New York-based The One Club is gearing up for the latest edition of One Show, the global advertising and marketing awards, which will be held in May 2016. Kevin Swanepoel, the CEO of The One Club, was in India recently in town as part of the 'One Show World Tour'. We got a chance to catch up with the ad veteran and talk to him about the Indian advertising scene, One Club's extensive education programs and the future of marketing and branding.
2016 will be the 9th year since One Show opened its doors to India. How has the journey been so far?
It has been interesting enough. For me, the journey has been fantastic. I love India as a country and for the past couple of years we have seen activity in India and agency participation grow tremendously. 2015 was one of the most entered years by Indian agencies and I think the results have been very good, India has won a lot of awards. On a world stage, India is doing really well. The quality of work is definitely here.
What differentiates One Show from other advertising awards?
We are a non-profit and all the money that we receive goes towards education, diversity and improving the industry. This is the first, big differentiator but it goes deeper than that. We really believe that the One Show awards have the utmost integrity. When it comes to judging, we do not allow the judges to get into big debates about entries. The reason for this is that these are top professionals from the industry; they can gauge a good idea from a bad idea.
We do not allow lobbying, we do not allow cliques to form. In other award shows, the jury is picked on the basis how it will benefit the number of entries you get. We don't do that. We ask all past judges and board members to nominate the best people in the industry currently. We get a list of about 2,000 odd names and then this list is sent back out and people vote on it. We do not pick the jury from clients, CMOs, press, people who might be part of strategy or media, etc. You have to be creative and you have to be doing the work to be a part of the jury. It is a very democratic process. We have three Indians in the jury this year.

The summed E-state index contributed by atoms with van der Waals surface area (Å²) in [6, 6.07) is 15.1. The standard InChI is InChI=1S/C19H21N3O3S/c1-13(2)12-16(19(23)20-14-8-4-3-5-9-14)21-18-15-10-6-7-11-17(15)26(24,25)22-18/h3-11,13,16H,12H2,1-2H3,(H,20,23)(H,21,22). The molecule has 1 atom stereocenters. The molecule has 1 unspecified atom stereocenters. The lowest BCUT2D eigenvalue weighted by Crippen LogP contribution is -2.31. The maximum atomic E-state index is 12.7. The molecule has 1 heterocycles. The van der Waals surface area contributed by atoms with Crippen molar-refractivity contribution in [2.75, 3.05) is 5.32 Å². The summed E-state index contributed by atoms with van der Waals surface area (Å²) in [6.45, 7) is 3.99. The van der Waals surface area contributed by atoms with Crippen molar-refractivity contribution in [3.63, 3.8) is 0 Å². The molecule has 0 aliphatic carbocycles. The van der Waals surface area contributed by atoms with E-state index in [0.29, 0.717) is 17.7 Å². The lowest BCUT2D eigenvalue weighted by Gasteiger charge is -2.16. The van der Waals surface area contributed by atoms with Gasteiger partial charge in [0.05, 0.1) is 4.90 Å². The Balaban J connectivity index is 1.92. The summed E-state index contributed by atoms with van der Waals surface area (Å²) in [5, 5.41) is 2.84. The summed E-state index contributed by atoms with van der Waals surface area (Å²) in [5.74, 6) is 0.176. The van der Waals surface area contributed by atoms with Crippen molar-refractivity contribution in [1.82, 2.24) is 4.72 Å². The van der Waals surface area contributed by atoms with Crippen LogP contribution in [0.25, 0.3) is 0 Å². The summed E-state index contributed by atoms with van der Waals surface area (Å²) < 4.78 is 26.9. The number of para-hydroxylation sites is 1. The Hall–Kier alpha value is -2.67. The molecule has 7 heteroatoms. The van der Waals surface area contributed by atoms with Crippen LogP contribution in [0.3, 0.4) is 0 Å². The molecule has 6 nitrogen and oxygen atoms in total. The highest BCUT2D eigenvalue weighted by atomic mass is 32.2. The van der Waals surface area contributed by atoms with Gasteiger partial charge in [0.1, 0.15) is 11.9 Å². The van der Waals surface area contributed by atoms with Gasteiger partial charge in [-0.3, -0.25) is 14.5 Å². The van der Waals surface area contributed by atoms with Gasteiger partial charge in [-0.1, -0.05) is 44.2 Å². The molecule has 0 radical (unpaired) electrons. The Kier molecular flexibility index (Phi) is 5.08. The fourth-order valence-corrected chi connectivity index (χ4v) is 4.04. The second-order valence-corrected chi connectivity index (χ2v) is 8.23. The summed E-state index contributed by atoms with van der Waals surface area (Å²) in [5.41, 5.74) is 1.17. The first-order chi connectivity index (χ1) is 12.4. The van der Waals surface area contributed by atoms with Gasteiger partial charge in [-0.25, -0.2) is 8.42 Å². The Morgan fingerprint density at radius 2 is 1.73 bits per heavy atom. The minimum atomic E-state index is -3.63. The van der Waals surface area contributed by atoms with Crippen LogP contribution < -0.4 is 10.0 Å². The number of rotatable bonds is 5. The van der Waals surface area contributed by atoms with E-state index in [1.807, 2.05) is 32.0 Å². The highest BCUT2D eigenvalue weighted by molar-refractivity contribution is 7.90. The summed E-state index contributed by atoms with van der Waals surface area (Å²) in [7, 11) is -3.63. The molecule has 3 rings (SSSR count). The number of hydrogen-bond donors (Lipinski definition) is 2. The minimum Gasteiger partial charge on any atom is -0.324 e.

Is this the largest number of Indians in the jury till now?
Yes, it actually is. India did so well last year and we are really hopeful that we see more work from India and more winners from India.
You have been observing the Indian ads for a long time. In your opinion what has changed over the years?
I think one of the big things, was the Nike case study (Nike 'Make Every Yard Count' campaign). I think it was one of the better examples of case studies. They (the agency) did not try to sell itself too hard. They were confident about the message they are putting out. In earlier years, this was not the case. So, I think over the years, after gaining awards and experience, the confidence has helped Indian agencies.
Is there anything in particular that Indian agencies can improve? You mentioned earlier the fact that agencies tend to over rely on statistics, which might at times not match the reality.
It is not just an Indian problem, it is a global one. Our judges spend more than 8 hours a day going through the case studies and to bombard them with social media statistics, press clippings, all the adjectives that people use to describe their campaigns; they just glaze over them. If the idea is good, it will win. You don't have to hard sell to the judges; they are from the advertising industry too.
What are some of the initiatives that The One Club is undertaking in the education space? Firstly, we are hoping is to get the schools more involved with the 'Young Ones' competition. The reason for this is that to start getting creatives recognized globally, one of the ways is to start with the young ones. The young talent in India is amazing. If they can enter the 'Young Ones' competition then they can get globally recognized. If you as a young India win the Pencil, your career will go through the roof. So, I would encourage young ad students to enter 'Young Ones'.
We then have the next tier, which is called 'One To Watch'. The jury is the top creatives from all the big networks. There is no other competition for people under the age of 30 that will give you this kind of recognition. So, this is how we want to elevate the young talent in India.
What does the future hold for advertising?
The industry is definitely heading towards a mobile-centric environment. So, yes, TV is not going to die, print is holding on, radio still exists even though everybody spelled doom for radio 20 years ago. So all these media will still exist. What we are going to see is more integration of the Internet of Things; how are brands, consumers and appliances going to interact with each other? We do not know yet but we are starting to see early phases. We are starting to see virtual reality coming from a geeky thing to now becoming a practical application. Brands and creatives are getting very clever about how they integrate upcoming technologies into the brand story.
So, how does this change how you approach creativity? Is technology a challenge or an opportunity?
It is a challenge but it is making opportunities available. For instance, now ads can take into account the multiple accesses on mobile devices. So if you turn the phone, maybe the picture changes. You have all these multiple sensors to your smart devices. We, as creatives, can take advantage of all these sensors. We are just tapping into this. Home automation is just exploding right now. It is going to be an exciting 5 years, I can tell you this.